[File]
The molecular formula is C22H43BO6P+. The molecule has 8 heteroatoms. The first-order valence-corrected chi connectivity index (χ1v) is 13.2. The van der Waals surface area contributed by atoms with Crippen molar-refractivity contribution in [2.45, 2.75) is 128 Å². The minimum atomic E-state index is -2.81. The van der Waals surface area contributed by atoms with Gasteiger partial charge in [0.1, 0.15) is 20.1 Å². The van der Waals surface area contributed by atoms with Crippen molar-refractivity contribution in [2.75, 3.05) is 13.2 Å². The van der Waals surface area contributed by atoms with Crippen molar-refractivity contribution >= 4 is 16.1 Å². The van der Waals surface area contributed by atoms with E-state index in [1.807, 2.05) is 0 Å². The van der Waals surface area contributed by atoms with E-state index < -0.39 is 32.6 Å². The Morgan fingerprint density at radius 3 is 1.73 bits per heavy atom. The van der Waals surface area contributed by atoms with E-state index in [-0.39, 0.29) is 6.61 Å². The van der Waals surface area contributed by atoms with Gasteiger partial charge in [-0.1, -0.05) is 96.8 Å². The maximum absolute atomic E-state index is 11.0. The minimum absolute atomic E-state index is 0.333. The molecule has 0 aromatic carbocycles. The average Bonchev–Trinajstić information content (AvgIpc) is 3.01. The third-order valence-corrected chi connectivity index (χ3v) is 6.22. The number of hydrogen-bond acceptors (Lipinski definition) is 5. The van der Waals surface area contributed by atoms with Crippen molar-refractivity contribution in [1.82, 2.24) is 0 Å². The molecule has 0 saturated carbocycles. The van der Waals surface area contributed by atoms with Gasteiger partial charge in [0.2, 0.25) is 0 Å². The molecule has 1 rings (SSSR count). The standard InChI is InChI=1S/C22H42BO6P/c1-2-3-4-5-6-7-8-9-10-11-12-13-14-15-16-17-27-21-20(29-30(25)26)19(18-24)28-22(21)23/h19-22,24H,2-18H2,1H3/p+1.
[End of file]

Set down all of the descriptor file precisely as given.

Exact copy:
The molecular formula is C22H43BO6P+. The molecule has 8 heteroatoms. The first-order valence-corrected chi connectivity index (χ1v) is 13.2. The van der Waals surface area contributed by atoms with Crippen molar-refractivity contribution in [2.45, 2.75) is 128 Å². The minimum atomic E-state index is -2.81. The van der Waals surface area contributed by atoms with Gasteiger partial charge in [0.1, 0.15) is 20.1 Å². The van der Waals surface area contributed by atoms with Crippen molar-refractivity contribution in [2.75, 3.05) is 13.2 Å². The van der Waals surface area contributed by atoms with Crippen molar-refractivity contribution >= 4 is 16.1 Å². The van der Waals surface area contributed by atoms with E-state index in [1.807, 2.05) is 0 Å². The van der Waals surface area contributed by atoms with E-state index < -0.39 is 32.6 Å². The Morgan fingerprint density at radius 3 is 1.73 bits per heavy atom. The van der Waals surface area contributed by atoms with E-state index in [-0.39, 0.29) is 6.61 Å². The van der Waals surface area contributed by atoms with Gasteiger partial charge in [-0.1, -0.05) is 96.8 Å². The maximum absolute atomic E-state index is 11.0. The minimum absolute atomic E-state index is 0.333. The molecule has 0 aromatic carbocycles. The average Bonchev–Trinajstić information content (AvgIpc) is 3.01. The third-order valence-corrected chi connectivity index (χ3v) is 6.22. The number of hydrogen-bond acceptors (Lipinski definition) is 5. The van der Waals surface area contributed by atoms with Crippen molar-refractivity contribution in [1.82, 2.24) is 0 Å². The molecule has 0 saturated carbocycles. The van der Waals surface area contributed by atoms with Gasteiger partial charge in [0.2, 0.25) is 0 Å². The molecule has 1 rings (SSSR count). The standard InChI is InChI=1S/C22H42BO6P/c1-2-3-4-5-6-7-8-9-10-11-12-13-14-15-16-17-27-21-20(29-30(25)26)19(18-24)28-22(21)23/h19-22,24H,2-18H2,1H3/p+1.